Tech Industry fires 30 percent of work force

The online toy retailer joins the ranks of struggling e-tailers, firing about 30 percent of its staff. joined the ranks of struggling e-tailers today, firing about 30 percent of its staff.

The online toy retailer had filed for an initial public offering in January, then it placed the share sale on hold last month. Today it fired about 45 of its 145 workers, chief financial officer Michael Wagner said.

Wagner said the layoffs were part of a deal for continued funding from Consolidated Stores, which owns KB Toys and about 80 percent of Denver-based KBkids.

"(The layoffs) were done basically to get in line with our funding for the next 12 months," he said. "We are attempting to streamline the business much more."

The laid off employees worked in several different departments and included some executives, Wagner said. The marketing department was hardest hit. He declined to break out numbers or percentages of people who left in each department.

Consolidated Stores will continue to fund KBkids, Wagner added. As part of the deal for continued funding, KB Toys will help KBkids with its marketing and fulfillment operations.

"Consolidated is very committed to this business," Wagner said. "Because of their toy business, they need an Internet presence."

The firings are the latest setbacks for e-tailers. Despite high sales growth, losses have mounted, and investors have generally lost interest in the sector.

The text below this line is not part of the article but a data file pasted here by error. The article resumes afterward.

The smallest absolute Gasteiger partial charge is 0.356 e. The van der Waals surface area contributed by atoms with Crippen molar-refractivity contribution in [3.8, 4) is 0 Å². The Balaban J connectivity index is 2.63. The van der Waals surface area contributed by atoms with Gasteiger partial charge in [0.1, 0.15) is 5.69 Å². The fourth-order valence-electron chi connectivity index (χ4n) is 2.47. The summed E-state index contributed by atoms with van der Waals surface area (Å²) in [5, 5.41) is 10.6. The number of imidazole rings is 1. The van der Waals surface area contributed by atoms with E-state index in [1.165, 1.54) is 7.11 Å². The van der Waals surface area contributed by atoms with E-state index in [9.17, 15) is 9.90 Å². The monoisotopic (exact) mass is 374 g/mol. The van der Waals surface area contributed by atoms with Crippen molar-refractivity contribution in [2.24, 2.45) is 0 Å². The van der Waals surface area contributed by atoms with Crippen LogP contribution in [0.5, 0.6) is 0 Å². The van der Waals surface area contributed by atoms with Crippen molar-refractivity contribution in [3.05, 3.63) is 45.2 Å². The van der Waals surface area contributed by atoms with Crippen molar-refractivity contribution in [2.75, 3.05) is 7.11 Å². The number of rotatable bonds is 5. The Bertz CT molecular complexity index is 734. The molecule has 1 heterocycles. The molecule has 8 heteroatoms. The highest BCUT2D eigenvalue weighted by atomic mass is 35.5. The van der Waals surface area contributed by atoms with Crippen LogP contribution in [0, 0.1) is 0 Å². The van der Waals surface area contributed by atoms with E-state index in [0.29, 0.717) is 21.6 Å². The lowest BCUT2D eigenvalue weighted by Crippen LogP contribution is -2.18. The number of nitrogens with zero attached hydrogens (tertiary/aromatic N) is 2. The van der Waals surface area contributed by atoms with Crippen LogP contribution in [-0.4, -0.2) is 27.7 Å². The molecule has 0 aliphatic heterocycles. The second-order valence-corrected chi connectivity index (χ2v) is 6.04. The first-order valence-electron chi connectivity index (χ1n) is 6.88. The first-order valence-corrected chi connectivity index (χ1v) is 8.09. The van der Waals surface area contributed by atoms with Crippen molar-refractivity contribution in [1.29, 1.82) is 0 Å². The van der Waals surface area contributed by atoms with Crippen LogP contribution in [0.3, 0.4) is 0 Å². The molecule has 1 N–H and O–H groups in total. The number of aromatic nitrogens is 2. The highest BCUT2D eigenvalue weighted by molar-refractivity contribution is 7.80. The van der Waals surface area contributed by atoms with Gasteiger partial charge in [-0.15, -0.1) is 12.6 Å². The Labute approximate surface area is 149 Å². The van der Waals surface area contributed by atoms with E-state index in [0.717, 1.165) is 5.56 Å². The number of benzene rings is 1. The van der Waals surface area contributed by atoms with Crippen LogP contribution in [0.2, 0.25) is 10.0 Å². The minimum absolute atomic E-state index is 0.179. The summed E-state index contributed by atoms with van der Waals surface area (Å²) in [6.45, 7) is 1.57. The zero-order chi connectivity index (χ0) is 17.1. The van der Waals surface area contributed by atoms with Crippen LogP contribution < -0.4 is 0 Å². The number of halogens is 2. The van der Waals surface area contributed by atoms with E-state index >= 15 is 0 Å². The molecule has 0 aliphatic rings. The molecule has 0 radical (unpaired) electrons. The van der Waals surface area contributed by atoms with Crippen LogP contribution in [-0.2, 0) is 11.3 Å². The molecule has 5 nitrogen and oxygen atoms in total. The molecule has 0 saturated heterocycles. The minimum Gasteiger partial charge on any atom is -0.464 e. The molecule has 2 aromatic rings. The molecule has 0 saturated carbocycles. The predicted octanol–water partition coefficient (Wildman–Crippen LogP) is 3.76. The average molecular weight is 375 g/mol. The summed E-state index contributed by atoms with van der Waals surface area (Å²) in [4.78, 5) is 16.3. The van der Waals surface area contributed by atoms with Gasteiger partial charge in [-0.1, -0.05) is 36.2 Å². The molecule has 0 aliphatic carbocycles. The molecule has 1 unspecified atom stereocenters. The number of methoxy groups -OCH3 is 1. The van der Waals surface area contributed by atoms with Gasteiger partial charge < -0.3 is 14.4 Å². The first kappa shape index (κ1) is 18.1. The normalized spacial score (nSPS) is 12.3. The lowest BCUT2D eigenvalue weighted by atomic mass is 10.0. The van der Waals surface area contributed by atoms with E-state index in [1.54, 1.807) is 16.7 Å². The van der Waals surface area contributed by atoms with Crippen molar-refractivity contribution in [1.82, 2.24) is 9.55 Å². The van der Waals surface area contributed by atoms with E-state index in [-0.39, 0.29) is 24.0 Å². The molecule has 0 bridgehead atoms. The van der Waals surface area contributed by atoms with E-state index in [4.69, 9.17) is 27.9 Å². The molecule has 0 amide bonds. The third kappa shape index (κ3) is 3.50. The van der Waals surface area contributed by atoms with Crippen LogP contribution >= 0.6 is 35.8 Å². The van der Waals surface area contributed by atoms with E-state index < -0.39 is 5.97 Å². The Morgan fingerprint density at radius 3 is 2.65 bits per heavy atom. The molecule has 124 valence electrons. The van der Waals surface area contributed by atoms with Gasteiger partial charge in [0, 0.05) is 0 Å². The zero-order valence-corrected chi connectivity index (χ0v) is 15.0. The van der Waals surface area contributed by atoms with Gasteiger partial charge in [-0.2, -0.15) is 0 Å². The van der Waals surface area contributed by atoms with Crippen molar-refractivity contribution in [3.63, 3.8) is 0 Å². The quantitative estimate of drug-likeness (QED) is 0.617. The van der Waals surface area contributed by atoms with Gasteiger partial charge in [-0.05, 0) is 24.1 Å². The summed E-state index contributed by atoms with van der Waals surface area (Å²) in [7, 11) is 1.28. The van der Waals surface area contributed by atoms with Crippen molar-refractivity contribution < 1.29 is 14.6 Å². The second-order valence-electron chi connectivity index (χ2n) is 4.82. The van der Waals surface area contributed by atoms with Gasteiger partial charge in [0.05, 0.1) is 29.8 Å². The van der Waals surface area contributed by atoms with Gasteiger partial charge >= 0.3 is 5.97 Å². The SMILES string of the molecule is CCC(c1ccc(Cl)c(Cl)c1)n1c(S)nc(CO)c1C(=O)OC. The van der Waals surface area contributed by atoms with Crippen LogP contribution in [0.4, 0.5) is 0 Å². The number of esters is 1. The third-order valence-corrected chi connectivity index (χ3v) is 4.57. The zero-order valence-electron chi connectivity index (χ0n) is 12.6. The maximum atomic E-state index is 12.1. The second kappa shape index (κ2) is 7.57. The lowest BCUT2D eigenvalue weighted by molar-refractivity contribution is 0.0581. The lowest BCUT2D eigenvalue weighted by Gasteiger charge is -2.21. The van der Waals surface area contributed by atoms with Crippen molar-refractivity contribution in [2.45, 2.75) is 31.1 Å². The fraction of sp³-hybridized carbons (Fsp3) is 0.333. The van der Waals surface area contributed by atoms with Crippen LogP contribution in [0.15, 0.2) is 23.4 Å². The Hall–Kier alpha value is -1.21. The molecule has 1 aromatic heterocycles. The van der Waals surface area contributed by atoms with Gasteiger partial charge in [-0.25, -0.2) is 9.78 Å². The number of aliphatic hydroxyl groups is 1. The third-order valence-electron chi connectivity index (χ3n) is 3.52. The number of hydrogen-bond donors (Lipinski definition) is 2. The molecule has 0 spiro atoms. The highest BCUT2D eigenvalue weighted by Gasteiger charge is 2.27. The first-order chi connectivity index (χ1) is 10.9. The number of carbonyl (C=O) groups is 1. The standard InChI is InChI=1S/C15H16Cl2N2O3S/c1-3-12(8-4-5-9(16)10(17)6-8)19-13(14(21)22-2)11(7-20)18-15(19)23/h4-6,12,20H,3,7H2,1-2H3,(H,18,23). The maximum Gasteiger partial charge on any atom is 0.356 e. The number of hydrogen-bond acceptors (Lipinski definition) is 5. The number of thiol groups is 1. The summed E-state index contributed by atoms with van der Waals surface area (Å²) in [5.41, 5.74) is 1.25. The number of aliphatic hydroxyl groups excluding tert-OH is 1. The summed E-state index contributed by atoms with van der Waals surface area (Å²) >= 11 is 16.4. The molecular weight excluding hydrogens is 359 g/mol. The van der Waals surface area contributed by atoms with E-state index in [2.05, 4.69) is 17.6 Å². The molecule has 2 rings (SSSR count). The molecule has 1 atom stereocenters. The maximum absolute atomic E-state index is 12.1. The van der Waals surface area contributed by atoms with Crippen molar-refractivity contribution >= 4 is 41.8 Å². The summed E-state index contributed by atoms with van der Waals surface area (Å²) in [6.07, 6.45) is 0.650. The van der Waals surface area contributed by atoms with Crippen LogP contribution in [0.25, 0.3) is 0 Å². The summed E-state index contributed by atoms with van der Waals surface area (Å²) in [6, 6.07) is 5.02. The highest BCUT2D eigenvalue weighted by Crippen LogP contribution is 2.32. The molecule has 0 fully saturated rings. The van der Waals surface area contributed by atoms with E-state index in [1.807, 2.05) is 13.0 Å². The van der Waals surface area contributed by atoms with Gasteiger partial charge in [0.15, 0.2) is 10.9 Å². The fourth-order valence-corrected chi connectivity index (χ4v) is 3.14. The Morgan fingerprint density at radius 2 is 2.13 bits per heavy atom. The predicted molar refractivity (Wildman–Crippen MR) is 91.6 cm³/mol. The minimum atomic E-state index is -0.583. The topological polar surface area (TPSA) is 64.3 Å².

In recent months, CDNow and have said they are low on cash and are seeking outside funding. Online retail giant laid off 150 workers, or 2 percent of its work force, in January. And in December, Value America laid off half its staff and announced a major restructuring of the company.

KB Toys merged its online site with that of last July to form KBkids. As part of the merger, KB Toys agreed to invest $80 million for its 80 percent stake., an educational toy store, invested all its online assets to take a 20 percent stake in the online toy retailer.

Like other e-tailers, has struggled with its finances and with fulfilling orders. During last year's holiday season,, like eToys and, had problems shipping holiday orders on time.

For the six months ended September 30, 1999, the most recent period available, lost $14.1 million on $1.5 million in sales. The company had negative gross profit margins for the period, losing $553,000 before operating and marketing expenses.

A company's profit margin is the difference between what a company charges for its goods and services and what those goods and services cost the company.

In January, filed to raise up to $210 million in an initial public offering. The company did not specify the number of shares it planned to sell or indicate an initial price for the offering. The $210 million figure was made for the purpose of calculating a filing fee.

The company postponed its offering last month, citing market conditions. However, the company has not official withdrawn the offering.

"If the market (for Internet offerings) becomes more favorable, we definitely would like to go out," Wagner said.

Credit Suisse First Boston is leading's offering, in conjunction with Merrill Lynch, Deutsche Banc Alex Brown and E*Offering.